sub rekeySortOrder(byref d as Variant, byref a as Variant) ' a=array of indices resulting from unstable sort pass ' containing one copy of each of the values between lbound(a) ' and ubound(a). ' d=the column input array supplied to the sorting pass. ' dim class 'indicates the equivalence class for each element dim classCount 'count of elements in each equivalence class dim thisClass 'the current equivalence class number dim i 'index into array of indices dim j 'index into array of equivalence counts redim class(lbound(a) to ubound(a)) redim classCount(0 to ubound(a)lbound(a)) class(lbound(a)) = 0 classCount(0) = 1 thisClass = 0 for i=lbound(a)+1 to ubound(a) if d(a(i1)) < d(a(i)) then thisClass = thisClass + 1 end if class(a(i)) = thisClass classCount(thisClass) = classCount(thisClass) + 1 next ' 'We now know which equivalence class each element belongs in 'And we know how many elements there were in each class. 'So now we just need to know where the rows in each equivalence 'class will start in the output array, and we can reorder. ' dim offset dim classOffset redim classOffset(0 to thisClass) offset = lbound(a) for j=0 to thisClass classOffset(j) = offset offset = offset + classCount(j) next ' 'At this point we know (a) where each equivalence class should 'start in the output array (classOffset gives us this), 'and (b) which class each element is in (class gives us this). 'So, we can interate through the class array, writing into the 'part of the output order array for the appropriate equivalence 'class. ' for i = lbound(a) to ubound(a) j = class(i) a(classoffset(j)) = i classOffset(j) = classOffset(j) + 1 next end subSo far as I know, nobody has published an algorithm for making an unstable sort stable which will execute in time proportional to the number of records (as this one does)  although list insertion and (particularly) distribution sorts hint at this technique. With this little beast in your arsenal, you can use unstable sorts where stable sorts are required, and then run the above code against the sort order.
Const minSubFile As Long= 9 Private partition2 As Variant 'Indices from the right that belong on the left (in order found) Private partition3 As Variant 'Indices from the left that belong in the centre (ascending) Sub ISortAlgorithm_Sort(d As Variant, ByVal l As Long, ByVal r As Long, a As Variant) If Not initialized Then ReDim partition2(l To r) As Long ReDim partition3(l To r) As Long initialized = True End If CheckBoundsEnough 0, r  l, partition2 CheckBoundsEnough 0, r  l, partition3 If l + minSubFile <= r Then Quicksort d, l, r, a 'Don't bother quicksorting small arrays InsertionSort d, l, r, a 'Straight insertion sort End Sub Private Sub InsertionSort(d As Variant, ByVal l As Long, ByVal r As Long, a As Variant) Dim j As Long 'index when searching for inversions Dim i As Long 'index when correcting inversions Dim v As Variant 'value of element on the move Dim oldI As Long 'index of element being moved For j = l + 1 To r If d(a(j)) < d(a(j  1)) Then i = j  1 oldI = a(j) v = d(oldI) Do a(i + 1) = a(i) i = i  1 If i < l Then Exit Do 'because we don't have a magic low value at the bottom Loop Until d(a(i)) <= v a(i + 1) = oldI End If Next End Sub Private Sub Quicksort(d As Variant, ByVal l As Long, ByVal r As Long, a As Variant) Dim n As Long 'Number of elements in area to sort Dim m As Long 'Used to calculate stack size required Dim p As Long 'index of index of partition element Dim v As Variant 'partition value Dim i As Long 'Read point in initial index array Dim x As Long 'Original index at that point Dim vv As Variant 'Value of array element being compared to partition Dim p2Count As Long 'Number of elements from left belong in centre Dim p3Count As Long 'Number of elements from left belonging at right Dim w As Long 'Write point (when writing back new order for the partition) Dim lStack() As Long 'Stack of left boundaries Dim rStack() As Long 'Stack of right boundaries Dim stackSize As Long 'Initially, needed stack size. Later, current stack size. Dim cl As Long 'Destination of first element matching current partition value Dim cr As Long 'Destination of last element matching current partition value 'cl and cr are used to determine the next partitions to sort. n = r  l + 1 m = 1 While m < n * 2 m = m * 2 stackSize = stackSize + 1 Wend ReDim lStack(stackSize) 'We use a stack so we can avoid the overhead for ReDim rStack(stackSize) 'recursive procedure calls. We only need to stack l and r! stackSize = 1 'Nothing in the stack Do p = Int(l + r) / 2 'pick partition element (could be random, doesn't really matter) v = d(a(p)) 'remember partitioning value p2Count = 0 p3Count = 0 w = l For i = l To r x = a(i) vv = d(x) If vv < v Then a(w) = x w = w + 1 ElseIf v < vv Then partition3(p3Count) = x p3Count = p3Count + 1 Else partition2(p2Count) = x p2Count = p2Count + 1 End If Next cl = w 'first point in centre For i = 0 To p2Count  1 a(w) = partition2(i) w = w + 1 Next cr = w  1 'last point in centre For i = 0 To p3Count  1 a(w) = partition3(i) w = w + 1 Next If cl  l < r  cr Then If minSubFile < r  cr Then stackSize = stackSize + 1 lStack(stackSize) = cr + 1 rStack(stackSize) = r End If r = cl  1 Else If minSubFile < cl  l Then stackSize = stackSize + 1 lStack(stackSize) = l rStack(stackSize) = cl  1 End If l = cr + 1 End If If r  l < minSubFile Then If stackSize = 1 Then Exit Do l = lStack(stackSize) r = rStack(stackSize) stackSize = stackSize  1 End If Loop End Sub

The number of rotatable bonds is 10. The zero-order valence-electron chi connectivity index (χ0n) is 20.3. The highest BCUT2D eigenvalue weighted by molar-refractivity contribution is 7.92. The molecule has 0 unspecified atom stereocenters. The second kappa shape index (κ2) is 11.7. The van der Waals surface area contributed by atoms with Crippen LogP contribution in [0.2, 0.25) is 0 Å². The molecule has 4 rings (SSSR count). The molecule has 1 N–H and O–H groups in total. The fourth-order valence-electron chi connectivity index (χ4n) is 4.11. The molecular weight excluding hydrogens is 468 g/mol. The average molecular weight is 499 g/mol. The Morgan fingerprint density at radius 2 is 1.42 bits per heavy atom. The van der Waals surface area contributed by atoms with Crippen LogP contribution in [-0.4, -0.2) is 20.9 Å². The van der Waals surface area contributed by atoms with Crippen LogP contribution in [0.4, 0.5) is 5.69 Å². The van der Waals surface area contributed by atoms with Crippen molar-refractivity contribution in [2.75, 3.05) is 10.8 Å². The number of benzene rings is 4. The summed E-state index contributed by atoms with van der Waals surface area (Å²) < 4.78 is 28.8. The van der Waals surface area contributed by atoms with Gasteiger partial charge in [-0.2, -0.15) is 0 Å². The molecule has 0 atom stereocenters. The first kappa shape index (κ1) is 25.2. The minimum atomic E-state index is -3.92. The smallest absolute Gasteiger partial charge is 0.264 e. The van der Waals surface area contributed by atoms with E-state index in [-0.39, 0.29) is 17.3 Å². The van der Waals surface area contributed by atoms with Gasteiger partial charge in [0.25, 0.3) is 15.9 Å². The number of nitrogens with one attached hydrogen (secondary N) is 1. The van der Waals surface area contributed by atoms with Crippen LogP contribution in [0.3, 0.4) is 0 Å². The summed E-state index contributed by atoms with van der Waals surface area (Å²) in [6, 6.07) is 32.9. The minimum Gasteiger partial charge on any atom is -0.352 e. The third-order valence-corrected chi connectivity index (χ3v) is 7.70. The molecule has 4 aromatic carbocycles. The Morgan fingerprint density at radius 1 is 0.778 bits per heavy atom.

<  Stable 3Way Quicksort  <  

This algorithm performs very well when there aren't many different values in the column
of the array being sorted. The fewer there are the better it does. However, the
modified version from the last graph works with ordered unique values a lot better,
and unique random values a little better, so this one is probably worth using only when
you can be certain there will be a lot of duplicates in the area. If you're sure there
won't be, use the standard one.